How to Identify Teen Depression

Identify Teen Depression

Adolescence can be a challenging time for teens, which can also be arduous for parents. There are so many factors at play in teenage life, such as hormones, grades, relationships, and, in some cases, work, that your child may seem constantly stressed or in a state of unhappiness. 

While this may be a normal response to growing up and dealing with the demands of life, extensive unhappiness can indicate symptoms of teenage depression. This ailment can be a severe mood disorder, resulting in changes in how teens view themselves, feelings of hopelessness, and a loss of interest in activities they formerly enjoyed. 

In extreme cases, depression can lead to serious injury or even death, so it is vital to detect it as quickly as possible so your affected teen can receive treatment. 

What are the Symptoms of Teen Depression?

While many of the following symptoms may be natural teen responses to sadness, stress, or disappointment, if you notice a pattern of these behaviors for two weeks or longer, it may mean that your child is suffering from depression. 

  • Frequent sobbing or irritation, especially without an obvious explanation
  • Unwillingness to participate in activities they formerly enjoyed
  • Isolation from family and friends
  • Frequent need for reassurance
  • Sensitivity to criticism or perceived criticism
  • Lack of general focus or interest
  • Frustration over seemingly unimportant matters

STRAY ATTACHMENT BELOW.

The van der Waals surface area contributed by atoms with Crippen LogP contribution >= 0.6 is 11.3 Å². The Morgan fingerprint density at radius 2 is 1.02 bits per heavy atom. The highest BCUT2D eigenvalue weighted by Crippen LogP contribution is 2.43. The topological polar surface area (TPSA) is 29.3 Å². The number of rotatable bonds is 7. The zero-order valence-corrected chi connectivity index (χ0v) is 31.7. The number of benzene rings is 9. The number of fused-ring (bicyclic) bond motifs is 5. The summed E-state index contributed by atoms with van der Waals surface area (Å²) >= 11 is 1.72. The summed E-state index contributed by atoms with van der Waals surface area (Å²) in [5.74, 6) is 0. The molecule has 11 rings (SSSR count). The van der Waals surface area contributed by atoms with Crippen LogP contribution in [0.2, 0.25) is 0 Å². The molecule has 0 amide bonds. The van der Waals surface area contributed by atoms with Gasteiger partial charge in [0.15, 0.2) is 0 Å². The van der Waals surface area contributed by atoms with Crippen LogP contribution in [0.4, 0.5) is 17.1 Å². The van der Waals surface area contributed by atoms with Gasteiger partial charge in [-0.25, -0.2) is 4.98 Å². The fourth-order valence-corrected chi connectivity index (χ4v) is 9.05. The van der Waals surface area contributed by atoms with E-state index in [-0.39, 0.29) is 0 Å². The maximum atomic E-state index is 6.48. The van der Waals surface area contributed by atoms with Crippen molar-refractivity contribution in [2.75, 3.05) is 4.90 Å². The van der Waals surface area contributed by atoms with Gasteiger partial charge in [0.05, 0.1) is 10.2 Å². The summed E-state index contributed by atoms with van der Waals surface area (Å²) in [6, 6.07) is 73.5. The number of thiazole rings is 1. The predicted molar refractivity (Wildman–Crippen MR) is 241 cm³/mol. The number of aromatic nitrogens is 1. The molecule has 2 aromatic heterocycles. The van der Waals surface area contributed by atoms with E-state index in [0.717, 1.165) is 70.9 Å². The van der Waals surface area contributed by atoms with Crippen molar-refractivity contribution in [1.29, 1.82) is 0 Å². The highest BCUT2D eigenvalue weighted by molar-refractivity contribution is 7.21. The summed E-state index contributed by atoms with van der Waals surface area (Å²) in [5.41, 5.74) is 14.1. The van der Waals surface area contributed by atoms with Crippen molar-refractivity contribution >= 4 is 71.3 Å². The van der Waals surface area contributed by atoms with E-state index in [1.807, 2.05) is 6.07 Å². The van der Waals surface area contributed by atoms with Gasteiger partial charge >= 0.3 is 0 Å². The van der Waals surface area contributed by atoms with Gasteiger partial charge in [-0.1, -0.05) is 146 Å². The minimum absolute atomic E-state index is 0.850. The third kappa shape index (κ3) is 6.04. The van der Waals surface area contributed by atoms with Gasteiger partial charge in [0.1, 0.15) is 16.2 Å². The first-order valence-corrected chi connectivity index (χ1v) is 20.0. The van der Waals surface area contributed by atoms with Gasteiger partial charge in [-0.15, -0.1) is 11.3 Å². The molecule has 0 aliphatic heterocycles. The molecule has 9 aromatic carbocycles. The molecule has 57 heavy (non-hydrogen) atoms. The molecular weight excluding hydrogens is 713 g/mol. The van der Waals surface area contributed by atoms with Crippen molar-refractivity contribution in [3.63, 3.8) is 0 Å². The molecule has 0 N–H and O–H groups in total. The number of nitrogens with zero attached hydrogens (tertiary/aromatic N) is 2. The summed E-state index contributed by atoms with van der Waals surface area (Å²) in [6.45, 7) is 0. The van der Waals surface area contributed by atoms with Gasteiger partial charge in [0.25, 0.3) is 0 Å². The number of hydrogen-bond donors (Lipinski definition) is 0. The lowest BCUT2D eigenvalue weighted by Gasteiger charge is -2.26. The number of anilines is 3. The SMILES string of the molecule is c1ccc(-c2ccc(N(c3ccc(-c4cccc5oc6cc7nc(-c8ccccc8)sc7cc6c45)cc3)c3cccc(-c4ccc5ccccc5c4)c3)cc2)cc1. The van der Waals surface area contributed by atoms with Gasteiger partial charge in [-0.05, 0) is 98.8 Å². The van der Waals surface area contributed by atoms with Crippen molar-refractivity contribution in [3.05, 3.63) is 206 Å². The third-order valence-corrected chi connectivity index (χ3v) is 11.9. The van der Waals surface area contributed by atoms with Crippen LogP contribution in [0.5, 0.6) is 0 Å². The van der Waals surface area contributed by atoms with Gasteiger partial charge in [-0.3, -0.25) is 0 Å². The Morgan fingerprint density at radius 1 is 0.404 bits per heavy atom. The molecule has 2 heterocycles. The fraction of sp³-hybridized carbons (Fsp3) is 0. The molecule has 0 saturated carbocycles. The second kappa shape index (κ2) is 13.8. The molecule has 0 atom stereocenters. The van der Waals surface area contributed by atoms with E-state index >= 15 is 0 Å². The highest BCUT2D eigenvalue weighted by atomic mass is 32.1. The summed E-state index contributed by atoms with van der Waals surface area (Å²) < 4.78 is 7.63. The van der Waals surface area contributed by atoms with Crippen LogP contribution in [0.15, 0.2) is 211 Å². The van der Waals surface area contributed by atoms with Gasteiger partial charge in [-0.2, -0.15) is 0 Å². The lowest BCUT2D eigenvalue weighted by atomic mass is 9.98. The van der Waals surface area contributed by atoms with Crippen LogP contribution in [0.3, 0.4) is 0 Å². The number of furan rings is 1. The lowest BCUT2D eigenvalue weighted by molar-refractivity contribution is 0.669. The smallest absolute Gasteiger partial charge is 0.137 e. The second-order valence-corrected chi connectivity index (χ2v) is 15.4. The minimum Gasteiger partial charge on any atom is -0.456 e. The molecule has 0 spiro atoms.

• Comments about death, dying, or suicide
  • A dismal outlook on life
  • Self-deprecating remarks and low self-esteem
  • Exhibiting hopelessness about life or the future
  • Trouble remembering things
  • Slower movements and fatigue, low energy
  • Appetite changes, such as eating more or less
  • Spending unusual amounts of time or considerably less time sleeping
  • Head or body aches
  • Lower grades or unfinished assignments
  • Drug or alcohol usage
  • Restlessness
  • Poor hygiene
  • Impulsive or rebellious behaviors
  • Self-harm

These symptoms are not necessarily indicators of teen depression, especially since hormones can be the culprit behind much of this type of behavior. However, if you notice a pattern including various symptoms, there is a definite cause for concern. 

Nearly one-third of teens exhibit symptoms of depression. You know your teen best and if there are marked changes in personality over an extended period, make a concerted effort to discover if your teen is suffering from this ailment and pursue treatment options immediately. 

Treatment Options

Early intervention is the best plan to help your adolescent and attempt to help or stabilize the condition before it reaches the point where your child seriously considers self-harm or makes a suicide plan. 

If there is an emergency or you suspect your teen is at this point, dial 9-8-8 for the Suicide and Crisis Hotline

Even if you only suspect depression, keep the number handy because if the situation becomes unexpectedly severe, you may not be thinking clearly; having the number in an easily accessible place will provide peace of mind. Plus, if the number is within visibility and easy reach of the teen, they may take it upon themselves to use it if they feel themselves beginning to spiral. 

Hopefully, there will never be a situation where you will need the number, but it is better to have it as a precaution.

Talk to Your Teen